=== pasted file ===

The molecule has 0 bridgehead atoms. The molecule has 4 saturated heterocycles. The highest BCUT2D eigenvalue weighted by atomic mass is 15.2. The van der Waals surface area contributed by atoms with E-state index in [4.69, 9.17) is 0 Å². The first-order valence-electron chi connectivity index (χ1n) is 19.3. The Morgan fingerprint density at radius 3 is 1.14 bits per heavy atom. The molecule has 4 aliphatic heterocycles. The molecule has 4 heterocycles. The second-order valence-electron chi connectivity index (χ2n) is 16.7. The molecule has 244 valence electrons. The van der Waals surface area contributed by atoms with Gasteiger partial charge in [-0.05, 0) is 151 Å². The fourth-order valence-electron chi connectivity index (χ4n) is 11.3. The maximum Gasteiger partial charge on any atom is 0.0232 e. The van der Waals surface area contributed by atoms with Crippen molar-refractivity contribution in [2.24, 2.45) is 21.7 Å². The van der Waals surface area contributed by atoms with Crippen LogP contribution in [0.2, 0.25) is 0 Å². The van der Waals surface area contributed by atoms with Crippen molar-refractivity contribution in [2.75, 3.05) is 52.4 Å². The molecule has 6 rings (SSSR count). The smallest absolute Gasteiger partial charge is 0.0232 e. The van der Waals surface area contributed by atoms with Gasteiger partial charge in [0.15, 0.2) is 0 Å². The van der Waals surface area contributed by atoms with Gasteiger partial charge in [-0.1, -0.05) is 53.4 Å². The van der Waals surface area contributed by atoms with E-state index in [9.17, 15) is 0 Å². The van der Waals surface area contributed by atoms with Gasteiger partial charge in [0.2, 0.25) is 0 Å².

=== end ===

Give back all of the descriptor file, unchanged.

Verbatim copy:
The molecule has 0 bridgehead atoms. The molecule has 4 saturated heterocycles. The highest BCUT2D eigenvalue weighted by atomic mass is 15.2. The van der Waals surface area contributed by atoms with E-state index in [4.69, 9.17) is 0 Å². The first-order valence-electron chi connectivity index (χ1n) is 19.3. The Morgan fingerprint density at radius 3 is 1.14 bits per heavy atom. The molecule has 4 aliphatic heterocycles. The molecule has 4 heterocycles. The second-order valence-electron chi connectivity index (χ2n) is 16.7. The molecule has 244 valence electrons. The van der Waals surface area contributed by atoms with Gasteiger partial charge in [-0.05, 0) is 151 Å². The fourth-order valence-electron chi connectivity index (χ4n) is 11.3. The maximum Gasteiger partial charge on any atom is 0.0232 e. The van der Waals surface area contributed by atoms with Crippen molar-refractivity contribution in [2.24, 2.45) is 21.7 Å². The van der Waals surface area contributed by atoms with Crippen LogP contribution in [0.2, 0.25) is 0 Å². The van der Waals surface area contributed by atoms with Crippen molar-refractivity contribution in [2.75, 3.05) is 52.4 Å². The molecule has 6 rings (SSSR count). The smallest absolute Gasteiger partial charge is 0.0232 e. The van der Waals surface area contributed by atoms with Gasteiger partial charge in [0.15, 0.2) is 0 Å². The van der Waals surface area contributed by atoms with Gasteiger partial charge in [-0.1, -0.05) is 53.4 Å². The van der Waals surface area contributed by atoms with E-state index in [9.17, 15) is 0 Å². The van der Waals surface area contributed by atoms with Gasteiger partial charge in [0.2, 0.25) is 0 Å².